Bonfires celebrated national occasions

First published in Malvern Memories

"MANY great bonfires have been lit on the towering mount of the Malvern Beacon, but the fire with which it is proposed to celebrate the coronation of King George V will probably create a record for size and scientific construction," said the Malvern News 100 years ago.

"On the high altar of the Beacon it is recorded that the druids of old were wont to kindle their dedicatory and propitiatory fires, and in 1856 an old beacon-work on the hill which had been used to spread the news of the appearance of the Armada, was made the basis of a bonfire to celebrate the anticipated close of the Crimean war.

The report went on to say that a bonfire lit on March 10, 1863, to celebrate the marriage of the Prince and Princess of Wales was 60 feet high, measured 50 by 40 yards at the base and was made of 600 bundles of faggots, 25 tons of waste wood, 500 hop poles, 200 butts of trees, 1,500 yards of cut gorse, 250 tar barrels, 50 bags of shavings, 100 gallons of tar, 100 hampers filled with shavings and 400 gallons of petroline".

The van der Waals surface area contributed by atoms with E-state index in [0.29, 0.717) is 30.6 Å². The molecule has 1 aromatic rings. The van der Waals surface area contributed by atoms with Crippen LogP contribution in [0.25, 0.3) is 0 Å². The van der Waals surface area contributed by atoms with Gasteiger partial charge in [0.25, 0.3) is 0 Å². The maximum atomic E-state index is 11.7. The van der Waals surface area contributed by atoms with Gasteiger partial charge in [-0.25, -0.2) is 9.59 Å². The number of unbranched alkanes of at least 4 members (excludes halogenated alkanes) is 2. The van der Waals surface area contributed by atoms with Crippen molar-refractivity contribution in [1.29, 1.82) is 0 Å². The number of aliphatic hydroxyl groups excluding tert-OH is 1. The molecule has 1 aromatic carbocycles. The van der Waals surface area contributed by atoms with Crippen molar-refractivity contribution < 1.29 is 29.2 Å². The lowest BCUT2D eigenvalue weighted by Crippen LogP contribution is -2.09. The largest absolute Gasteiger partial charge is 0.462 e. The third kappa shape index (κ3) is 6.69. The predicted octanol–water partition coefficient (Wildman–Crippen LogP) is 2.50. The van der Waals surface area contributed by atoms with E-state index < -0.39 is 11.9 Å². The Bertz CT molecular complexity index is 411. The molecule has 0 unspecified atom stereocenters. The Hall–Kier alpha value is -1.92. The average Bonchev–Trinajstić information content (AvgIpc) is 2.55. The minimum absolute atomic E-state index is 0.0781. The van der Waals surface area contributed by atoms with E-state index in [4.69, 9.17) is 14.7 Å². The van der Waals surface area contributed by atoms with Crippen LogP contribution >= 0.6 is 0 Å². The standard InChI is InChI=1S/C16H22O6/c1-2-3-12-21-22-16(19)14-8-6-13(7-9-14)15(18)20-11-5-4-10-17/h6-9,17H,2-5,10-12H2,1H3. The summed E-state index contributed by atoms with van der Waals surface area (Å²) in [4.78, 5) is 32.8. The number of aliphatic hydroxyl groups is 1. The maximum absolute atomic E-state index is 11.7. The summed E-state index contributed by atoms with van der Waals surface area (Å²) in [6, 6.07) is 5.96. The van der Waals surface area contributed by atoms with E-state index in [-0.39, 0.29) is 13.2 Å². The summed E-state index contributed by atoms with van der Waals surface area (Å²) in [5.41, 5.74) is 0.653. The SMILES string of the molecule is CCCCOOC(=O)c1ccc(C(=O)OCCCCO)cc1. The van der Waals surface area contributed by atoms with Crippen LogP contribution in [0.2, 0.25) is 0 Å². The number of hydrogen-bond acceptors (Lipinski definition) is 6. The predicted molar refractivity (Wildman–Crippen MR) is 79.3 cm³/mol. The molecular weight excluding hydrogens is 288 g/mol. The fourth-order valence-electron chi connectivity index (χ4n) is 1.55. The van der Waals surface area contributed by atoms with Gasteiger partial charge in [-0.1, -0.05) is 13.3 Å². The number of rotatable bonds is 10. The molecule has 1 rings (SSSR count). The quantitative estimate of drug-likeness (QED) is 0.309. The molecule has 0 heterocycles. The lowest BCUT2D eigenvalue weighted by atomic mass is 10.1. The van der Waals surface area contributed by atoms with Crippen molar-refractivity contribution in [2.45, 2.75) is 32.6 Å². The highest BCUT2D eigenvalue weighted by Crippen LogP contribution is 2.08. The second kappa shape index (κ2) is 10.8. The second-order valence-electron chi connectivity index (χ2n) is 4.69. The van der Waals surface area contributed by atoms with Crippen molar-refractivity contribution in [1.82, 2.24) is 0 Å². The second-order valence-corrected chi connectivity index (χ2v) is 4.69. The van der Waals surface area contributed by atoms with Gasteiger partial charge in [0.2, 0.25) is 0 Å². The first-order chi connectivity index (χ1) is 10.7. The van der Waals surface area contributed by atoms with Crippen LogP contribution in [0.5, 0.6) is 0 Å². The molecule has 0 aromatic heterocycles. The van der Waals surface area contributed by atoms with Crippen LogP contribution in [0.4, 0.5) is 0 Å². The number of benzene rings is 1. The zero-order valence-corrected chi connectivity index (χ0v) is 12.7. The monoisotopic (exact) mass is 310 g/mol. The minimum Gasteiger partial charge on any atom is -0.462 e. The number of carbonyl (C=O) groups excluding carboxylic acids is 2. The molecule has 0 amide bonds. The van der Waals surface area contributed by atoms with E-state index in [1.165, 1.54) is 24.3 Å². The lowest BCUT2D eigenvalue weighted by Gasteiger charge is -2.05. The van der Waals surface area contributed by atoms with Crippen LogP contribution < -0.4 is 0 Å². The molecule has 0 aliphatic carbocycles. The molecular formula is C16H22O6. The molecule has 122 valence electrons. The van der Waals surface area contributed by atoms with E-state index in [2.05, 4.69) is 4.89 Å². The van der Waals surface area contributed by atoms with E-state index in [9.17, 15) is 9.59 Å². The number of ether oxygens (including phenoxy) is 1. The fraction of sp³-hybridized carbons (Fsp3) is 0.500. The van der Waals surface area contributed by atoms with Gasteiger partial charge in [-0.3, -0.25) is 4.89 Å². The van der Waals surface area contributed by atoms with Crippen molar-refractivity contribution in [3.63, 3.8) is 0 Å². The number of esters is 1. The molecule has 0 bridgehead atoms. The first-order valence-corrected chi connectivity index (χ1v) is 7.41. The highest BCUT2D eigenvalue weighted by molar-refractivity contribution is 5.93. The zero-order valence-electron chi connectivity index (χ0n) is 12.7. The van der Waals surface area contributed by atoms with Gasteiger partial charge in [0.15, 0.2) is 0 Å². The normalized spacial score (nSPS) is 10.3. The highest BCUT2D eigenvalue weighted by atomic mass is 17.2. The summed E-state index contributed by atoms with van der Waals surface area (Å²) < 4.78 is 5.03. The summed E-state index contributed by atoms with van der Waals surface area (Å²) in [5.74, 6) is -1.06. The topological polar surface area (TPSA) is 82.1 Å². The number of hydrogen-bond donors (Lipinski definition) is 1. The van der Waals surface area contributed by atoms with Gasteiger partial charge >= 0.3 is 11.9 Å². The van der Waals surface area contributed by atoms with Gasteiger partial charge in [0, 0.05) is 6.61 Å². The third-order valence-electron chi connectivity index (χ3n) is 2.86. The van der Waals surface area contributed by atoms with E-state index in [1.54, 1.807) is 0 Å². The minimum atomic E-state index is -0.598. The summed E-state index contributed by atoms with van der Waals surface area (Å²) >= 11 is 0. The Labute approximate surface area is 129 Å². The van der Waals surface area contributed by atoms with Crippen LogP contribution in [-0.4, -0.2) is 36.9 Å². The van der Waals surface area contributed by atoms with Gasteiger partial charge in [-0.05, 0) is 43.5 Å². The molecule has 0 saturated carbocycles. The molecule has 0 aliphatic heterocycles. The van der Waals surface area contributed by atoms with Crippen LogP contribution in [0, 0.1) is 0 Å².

The fire built to celebrate Queen Victoria's golden jubilee was not as big, being only 36 feet high, "but the materials were better chosen to give vivid illumination, and it was estimated that 25,000 people gathered on the slopes".

But this was surpassed by the fire build for the diamond jubilee in 1897, which was build around an concrete-filled iron column.

"Around the columns was formed a building of old railway sleepers, nine feet square and packed in between the sleepers was a quantity of broken tar-barrels and furze. Around the tower were built up many tons of hop poles and cordwood, and no less than 2,00 large faggots and a large quantity of solidified petroleum, weighing over 200 tons."

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